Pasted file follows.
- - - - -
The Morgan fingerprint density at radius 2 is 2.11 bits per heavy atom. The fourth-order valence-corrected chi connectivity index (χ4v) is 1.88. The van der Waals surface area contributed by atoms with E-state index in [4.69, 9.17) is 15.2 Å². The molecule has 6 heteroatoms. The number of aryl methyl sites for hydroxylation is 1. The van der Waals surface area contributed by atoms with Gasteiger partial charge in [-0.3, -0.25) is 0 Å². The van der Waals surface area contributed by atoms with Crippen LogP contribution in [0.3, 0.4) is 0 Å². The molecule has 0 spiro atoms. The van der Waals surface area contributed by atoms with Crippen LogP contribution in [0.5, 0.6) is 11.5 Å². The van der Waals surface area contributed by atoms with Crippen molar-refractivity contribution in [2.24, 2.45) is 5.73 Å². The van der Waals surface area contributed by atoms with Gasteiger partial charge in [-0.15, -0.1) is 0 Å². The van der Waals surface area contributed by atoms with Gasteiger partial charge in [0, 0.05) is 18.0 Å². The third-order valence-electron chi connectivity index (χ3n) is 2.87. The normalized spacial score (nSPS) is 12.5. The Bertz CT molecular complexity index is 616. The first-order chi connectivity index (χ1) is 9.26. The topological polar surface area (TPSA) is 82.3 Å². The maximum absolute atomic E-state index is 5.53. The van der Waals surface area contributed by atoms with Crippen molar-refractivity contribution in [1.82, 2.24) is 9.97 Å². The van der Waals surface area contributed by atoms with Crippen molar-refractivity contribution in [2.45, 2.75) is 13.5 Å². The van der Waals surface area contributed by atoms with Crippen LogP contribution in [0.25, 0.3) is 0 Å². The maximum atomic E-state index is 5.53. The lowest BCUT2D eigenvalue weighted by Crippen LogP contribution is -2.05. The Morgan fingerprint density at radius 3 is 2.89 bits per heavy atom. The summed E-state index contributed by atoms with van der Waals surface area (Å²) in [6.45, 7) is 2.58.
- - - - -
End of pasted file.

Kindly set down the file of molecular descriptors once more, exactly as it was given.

The Morgan fingerprint density at radius 2 is 2.11 bits per heavy atom. The fourth-order valence-corrected chi connectivity index (χ4v) is 1.88. The van der Waals surface area contributed by atoms with E-state index in [4.69, 9.17) is 15.2 Å². The molecule has 6 heteroatoms. The number of aryl methyl sites for hydroxylation is 1. The van der Waals surface area contributed by atoms with Gasteiger partial charge in [-0.3, -0.25) is 0 Å². The van der Waals surface area contributed by atoms with Crippen LogP contribution in [0.3, 0.4) is 0 Å². The molecule has 0 spiro atoms. The van der Waals surface area contributed by atoms with Crippen LogP contribution in [0.5, 0.6) is 11.5 Å². The van der Waals surface area contributed by atoms with Crippen molar-refractivity contribution in [2.24, 2.45) is 5.73 Å². The van der Waals surface area contributed by atoms with Gasteiger partial charge in [-0.15, -0.1) is 0 Å². The van der Waals surface area contributed by atoms with Gasteiger partial charge in [0, 0.05) is 18.0 Å². The third-order valence-electron chi connectivity index (χ3n) is 2.87. The normalized spacial score (nSPS) is 12.5. The Bertz CT molecular complexity index is 616. The first-order chi connectivity index (χ1) is 9.26. The topological polar surface area (TPSA) is 82.3 Å². The maximum absolute atomic E-state index is 5.53. The van der Waals surface area contributed by atoms with Crippen molar-refractivity contribution in [1.82, 2.24) is 9.97 Å². The van der Waals surface area contributed by atoms with Crippen molar-refractivity contribution in [2.45, 2.75) is 13.5 Å². The van der Waals surface area contributed by atoms with Crippen LogP contribution in [0.25, 0.3) is 0 Å². The maximum atomic E-state index is 5.53. The lowest BCUT2D eigenvalue weighted by Crippen LogP contribution is -2.05. The Morgan fingerprint density at radius 3 is 2.89 bits per heavy atom. The summed E-state index contributed by atoms with van der Waals surface area (Å²) in [6.45, 7) is 2.58.